DC Electricity

If you haven't got a correct definition of Potential Difference, Current and Resistance in your head then I suggest you stop reading now and revisit electricity at GSCE level!  Don't take that the wrong way, but in Electricity at A Level you are going to come across a whole lot new quantities, and these three are crucial to understand before you build on the other ones.  I think a great deal of students find this topic hard because they have never got a useful model of electricity firmly in their mind.  They've just muddled through GCSE with good maths skills to solve electricity problems!  You need to build new understanding on solid, technically correct conceptions, otherwise misconceptions will arise!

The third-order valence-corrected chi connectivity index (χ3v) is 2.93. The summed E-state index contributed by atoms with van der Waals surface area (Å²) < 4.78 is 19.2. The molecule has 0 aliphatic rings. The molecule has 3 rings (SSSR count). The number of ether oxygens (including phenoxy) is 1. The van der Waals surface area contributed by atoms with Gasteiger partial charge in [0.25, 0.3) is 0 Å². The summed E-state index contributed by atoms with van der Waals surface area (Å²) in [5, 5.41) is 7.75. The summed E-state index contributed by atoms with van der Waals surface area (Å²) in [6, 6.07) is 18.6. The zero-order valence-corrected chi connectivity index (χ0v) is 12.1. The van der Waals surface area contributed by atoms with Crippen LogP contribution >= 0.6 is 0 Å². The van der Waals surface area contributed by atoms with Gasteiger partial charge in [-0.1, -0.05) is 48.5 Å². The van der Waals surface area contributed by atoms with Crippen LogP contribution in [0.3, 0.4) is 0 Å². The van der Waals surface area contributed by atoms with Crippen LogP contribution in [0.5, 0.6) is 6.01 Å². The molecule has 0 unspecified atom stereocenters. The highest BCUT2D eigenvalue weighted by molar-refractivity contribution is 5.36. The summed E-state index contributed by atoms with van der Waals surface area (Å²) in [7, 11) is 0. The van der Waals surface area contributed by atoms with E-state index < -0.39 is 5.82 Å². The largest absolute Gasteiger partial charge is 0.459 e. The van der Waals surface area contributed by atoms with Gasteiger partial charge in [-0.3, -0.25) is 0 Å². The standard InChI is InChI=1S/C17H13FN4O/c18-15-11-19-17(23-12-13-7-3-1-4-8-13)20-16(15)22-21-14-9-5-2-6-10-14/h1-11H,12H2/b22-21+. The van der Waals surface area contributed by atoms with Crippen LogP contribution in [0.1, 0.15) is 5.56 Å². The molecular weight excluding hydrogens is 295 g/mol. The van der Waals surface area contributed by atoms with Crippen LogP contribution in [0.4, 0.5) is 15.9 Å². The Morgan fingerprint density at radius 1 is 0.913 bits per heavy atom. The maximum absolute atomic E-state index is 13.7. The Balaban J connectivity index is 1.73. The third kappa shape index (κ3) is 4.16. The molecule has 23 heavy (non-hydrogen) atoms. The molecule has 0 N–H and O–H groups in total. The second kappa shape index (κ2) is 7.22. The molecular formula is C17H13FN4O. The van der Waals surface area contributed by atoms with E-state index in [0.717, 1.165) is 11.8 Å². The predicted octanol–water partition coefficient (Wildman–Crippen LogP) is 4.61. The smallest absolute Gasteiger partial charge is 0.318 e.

The three quantities; Potential Difference (often called Voltage) , Current and Resistance are of course linked by Ohm's Law.  Here are their definitions:


Potential Difference - The difference in energy per unit charge between two points in a ciruit.

Current - The rate of flow of charge with respect to time.

Resistance - A measure of a component's opposition to flow of charge.


Did any of those definitions surprise you, if they did, take your time, go back and look at the GCSE section on electricity, look again at the models of electricity that you will have studied as far back as when you were twelve or thirteen years old!


The same can be said about Kirchoff's Laws, which tell us how to combine these quantities in series and parallel electric circuits.  You need to be able to calculate quantities in tricky looking circuits accurately if you are going to be a success in this section of the A Level curriculum.